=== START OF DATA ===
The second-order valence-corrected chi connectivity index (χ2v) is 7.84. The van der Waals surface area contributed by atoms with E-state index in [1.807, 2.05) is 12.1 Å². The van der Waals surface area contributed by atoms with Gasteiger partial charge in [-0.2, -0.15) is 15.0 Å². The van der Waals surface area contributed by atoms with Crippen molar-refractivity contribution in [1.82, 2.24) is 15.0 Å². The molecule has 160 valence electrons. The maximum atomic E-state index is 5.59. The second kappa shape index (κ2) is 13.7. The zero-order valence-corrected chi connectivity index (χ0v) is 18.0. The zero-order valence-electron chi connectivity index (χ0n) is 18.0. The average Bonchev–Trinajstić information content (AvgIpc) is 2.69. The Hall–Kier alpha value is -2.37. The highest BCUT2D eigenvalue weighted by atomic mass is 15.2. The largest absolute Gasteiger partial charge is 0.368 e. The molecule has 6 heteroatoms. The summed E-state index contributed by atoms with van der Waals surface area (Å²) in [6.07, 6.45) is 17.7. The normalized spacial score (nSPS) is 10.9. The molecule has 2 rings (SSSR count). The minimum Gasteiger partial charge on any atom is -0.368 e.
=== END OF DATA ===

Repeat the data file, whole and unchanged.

The second-order valence-corrected chi connectivity index (χ2v) is 7.84. The van der Waals surface area contributed by atoms with E-state index in [1.807, 2.05) is 12.1 Å². The van der Waals surface area contributed by atoms with Gasteiger partial charge in [-0.2, -0.15) is 15.0 Å². The van der Waals surface area contributed by atoms with Crippen molar-refractivity contribution in [1.82, 2.24) is 15.0 Å². The molecule has 160 valence electrons. The maximum atomic E-state index is 5.59. The second kappa shape index (κ2) is 13.7. The zero-order valence-corrected chi connectivity index (χ0v) is 18.0. The zero-order valence-electron chi connectivity index (χ0n) is 18.0. The average Bonchev–Trinajstić information content (AvgIpc) is 2.69. The Hall–Kier alpha value is -2.37. The highest BCUT2D eigenvalue weighted by atomic mass is 15.2. The largest absolute Gasteiger partial charge is 0.368 e. The molecule has 6 heteroatoms. The summed E-state index contributed by atoms with van der Waals surface area (Å²) in [6.07, 6.45) is 17.7. The normalized spacial score (nSPS) is 10.9. The molecule has 2 rings (SSSR count). The minimum Gasteiger partial charge on any atom is -0.368 e.